Source: Shushannah Walshe / ABC News
Mitt Romney said now is “not a time to be talking about the politics associated with what happened in Aurora” during an interview Monday, but said legislation he signed while governor of Massachusetts to ban weapons like those used in the Friday massacre was a “combination of efforts” of groups on both sides of the debate.
“The law that we signed in Massachusetts was a combination of efforts both on the part of those that were for additional gun rights and those that opposed gun rights, and they came together and made some changes that provided, I think, a better environment for both, and that’s why both sides came to celebrate the signing of the bill,” Romney told CNBC’s Larry Kudlow,according to a transcript released before the evening airing of the interview. “Where there are opportunities for people of reasonable minds to come together and find common ground, that’s the kind of legislation I like. The idea of one party jamming through something over the objection of the other tends to divide the nation, not make us a more safe and prosperous place. So if there’s common ground, why I’m always willing to have that kind of a conversation.”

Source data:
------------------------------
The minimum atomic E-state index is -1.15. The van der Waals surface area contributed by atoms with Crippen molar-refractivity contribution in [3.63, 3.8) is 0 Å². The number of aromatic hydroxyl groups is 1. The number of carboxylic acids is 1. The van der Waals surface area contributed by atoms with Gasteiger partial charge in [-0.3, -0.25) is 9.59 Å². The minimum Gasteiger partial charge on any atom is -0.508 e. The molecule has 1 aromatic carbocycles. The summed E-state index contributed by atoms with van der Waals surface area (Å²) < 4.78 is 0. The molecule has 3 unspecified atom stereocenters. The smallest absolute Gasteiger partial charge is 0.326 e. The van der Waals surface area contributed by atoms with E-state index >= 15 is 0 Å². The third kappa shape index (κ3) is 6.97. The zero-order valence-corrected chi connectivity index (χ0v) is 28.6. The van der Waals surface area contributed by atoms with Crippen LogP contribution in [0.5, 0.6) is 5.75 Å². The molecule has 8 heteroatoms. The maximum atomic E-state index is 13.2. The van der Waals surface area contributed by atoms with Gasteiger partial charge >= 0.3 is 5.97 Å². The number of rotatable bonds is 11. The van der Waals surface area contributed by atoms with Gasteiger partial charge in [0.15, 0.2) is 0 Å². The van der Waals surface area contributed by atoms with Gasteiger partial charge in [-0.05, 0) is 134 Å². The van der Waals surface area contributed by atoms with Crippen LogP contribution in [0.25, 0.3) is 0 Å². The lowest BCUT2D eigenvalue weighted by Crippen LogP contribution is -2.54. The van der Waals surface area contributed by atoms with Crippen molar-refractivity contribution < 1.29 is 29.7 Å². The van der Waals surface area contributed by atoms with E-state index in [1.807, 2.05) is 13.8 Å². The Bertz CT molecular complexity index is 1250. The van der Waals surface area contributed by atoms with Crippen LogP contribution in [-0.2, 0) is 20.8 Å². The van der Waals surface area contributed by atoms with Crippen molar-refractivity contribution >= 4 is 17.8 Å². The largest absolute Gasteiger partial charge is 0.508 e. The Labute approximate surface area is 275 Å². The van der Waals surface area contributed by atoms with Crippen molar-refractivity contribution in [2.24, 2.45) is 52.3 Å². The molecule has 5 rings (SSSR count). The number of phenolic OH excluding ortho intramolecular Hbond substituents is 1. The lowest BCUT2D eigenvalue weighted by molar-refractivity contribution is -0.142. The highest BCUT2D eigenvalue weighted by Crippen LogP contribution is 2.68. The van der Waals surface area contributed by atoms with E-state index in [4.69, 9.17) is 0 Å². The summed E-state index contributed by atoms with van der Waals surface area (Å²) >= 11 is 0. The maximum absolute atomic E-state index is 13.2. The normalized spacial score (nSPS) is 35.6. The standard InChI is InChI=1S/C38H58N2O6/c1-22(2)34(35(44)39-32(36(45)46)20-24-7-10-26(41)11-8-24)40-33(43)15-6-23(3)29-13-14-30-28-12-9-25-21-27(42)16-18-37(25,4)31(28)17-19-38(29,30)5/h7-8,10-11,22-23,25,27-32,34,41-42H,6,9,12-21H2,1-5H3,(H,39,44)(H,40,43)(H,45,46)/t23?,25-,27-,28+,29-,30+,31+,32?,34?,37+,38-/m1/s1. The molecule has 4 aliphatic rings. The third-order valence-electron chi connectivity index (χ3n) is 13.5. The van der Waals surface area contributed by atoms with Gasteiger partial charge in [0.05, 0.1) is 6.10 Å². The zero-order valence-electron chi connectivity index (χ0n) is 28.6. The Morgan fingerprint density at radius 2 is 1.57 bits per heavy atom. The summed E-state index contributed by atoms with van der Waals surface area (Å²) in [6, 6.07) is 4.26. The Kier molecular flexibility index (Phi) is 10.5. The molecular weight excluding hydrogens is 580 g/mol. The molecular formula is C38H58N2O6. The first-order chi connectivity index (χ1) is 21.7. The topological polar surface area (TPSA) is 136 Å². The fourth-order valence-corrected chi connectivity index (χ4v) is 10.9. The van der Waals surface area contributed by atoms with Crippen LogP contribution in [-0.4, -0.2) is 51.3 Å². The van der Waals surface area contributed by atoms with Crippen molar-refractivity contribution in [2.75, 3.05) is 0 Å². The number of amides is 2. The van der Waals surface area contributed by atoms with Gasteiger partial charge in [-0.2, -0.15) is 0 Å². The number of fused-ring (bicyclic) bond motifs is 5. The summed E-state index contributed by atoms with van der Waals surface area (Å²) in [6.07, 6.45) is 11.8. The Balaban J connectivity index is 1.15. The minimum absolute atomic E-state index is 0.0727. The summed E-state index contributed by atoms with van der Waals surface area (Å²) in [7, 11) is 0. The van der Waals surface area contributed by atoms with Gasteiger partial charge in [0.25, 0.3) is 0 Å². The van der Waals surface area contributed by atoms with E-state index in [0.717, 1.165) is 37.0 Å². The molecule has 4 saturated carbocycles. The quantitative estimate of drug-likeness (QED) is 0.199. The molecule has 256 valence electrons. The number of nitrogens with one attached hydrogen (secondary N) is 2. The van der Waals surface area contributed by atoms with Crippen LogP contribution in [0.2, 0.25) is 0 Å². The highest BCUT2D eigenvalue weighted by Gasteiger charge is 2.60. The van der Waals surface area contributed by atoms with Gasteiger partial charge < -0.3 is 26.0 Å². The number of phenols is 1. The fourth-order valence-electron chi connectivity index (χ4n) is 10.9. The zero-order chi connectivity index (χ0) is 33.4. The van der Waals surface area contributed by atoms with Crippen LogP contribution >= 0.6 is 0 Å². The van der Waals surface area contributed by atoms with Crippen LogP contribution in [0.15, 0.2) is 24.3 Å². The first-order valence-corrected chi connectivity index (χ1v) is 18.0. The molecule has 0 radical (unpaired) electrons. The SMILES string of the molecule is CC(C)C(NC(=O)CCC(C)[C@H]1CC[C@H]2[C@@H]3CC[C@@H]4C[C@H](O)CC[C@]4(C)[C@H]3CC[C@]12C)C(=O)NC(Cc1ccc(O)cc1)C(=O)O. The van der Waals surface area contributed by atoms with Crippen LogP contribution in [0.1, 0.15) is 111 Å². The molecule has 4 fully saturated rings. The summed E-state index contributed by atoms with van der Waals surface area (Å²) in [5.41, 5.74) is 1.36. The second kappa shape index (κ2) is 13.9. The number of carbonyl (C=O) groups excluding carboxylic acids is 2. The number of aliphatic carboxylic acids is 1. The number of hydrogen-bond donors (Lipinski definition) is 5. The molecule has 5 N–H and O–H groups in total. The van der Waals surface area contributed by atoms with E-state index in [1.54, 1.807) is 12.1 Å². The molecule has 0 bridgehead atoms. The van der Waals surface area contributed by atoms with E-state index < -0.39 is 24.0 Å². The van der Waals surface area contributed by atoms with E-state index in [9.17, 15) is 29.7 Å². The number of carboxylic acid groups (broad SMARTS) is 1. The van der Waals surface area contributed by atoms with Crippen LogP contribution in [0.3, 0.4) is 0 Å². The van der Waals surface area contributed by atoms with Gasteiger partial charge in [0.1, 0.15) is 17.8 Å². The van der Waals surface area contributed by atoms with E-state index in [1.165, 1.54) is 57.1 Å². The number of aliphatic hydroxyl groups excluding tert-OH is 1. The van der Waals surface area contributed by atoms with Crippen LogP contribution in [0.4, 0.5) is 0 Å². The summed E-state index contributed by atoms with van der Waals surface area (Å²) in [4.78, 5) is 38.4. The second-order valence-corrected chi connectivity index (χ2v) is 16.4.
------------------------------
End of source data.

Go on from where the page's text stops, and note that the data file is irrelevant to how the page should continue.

As Massachusetts governor, Romney signed into law the first state ban on assault weapons. That ban outlawed the type of rifle, an AR-15, which was one of the guns used in Friday’s shooting. Police say the suspect, James Holmes also used a shotgun and two pistols to kill 12 attending the midnight movie and injure 59 others.
In the interview, the presumptive GOP nominee stressed that it’s time “to reach out to others in their community” and “get on to policy down the road.”
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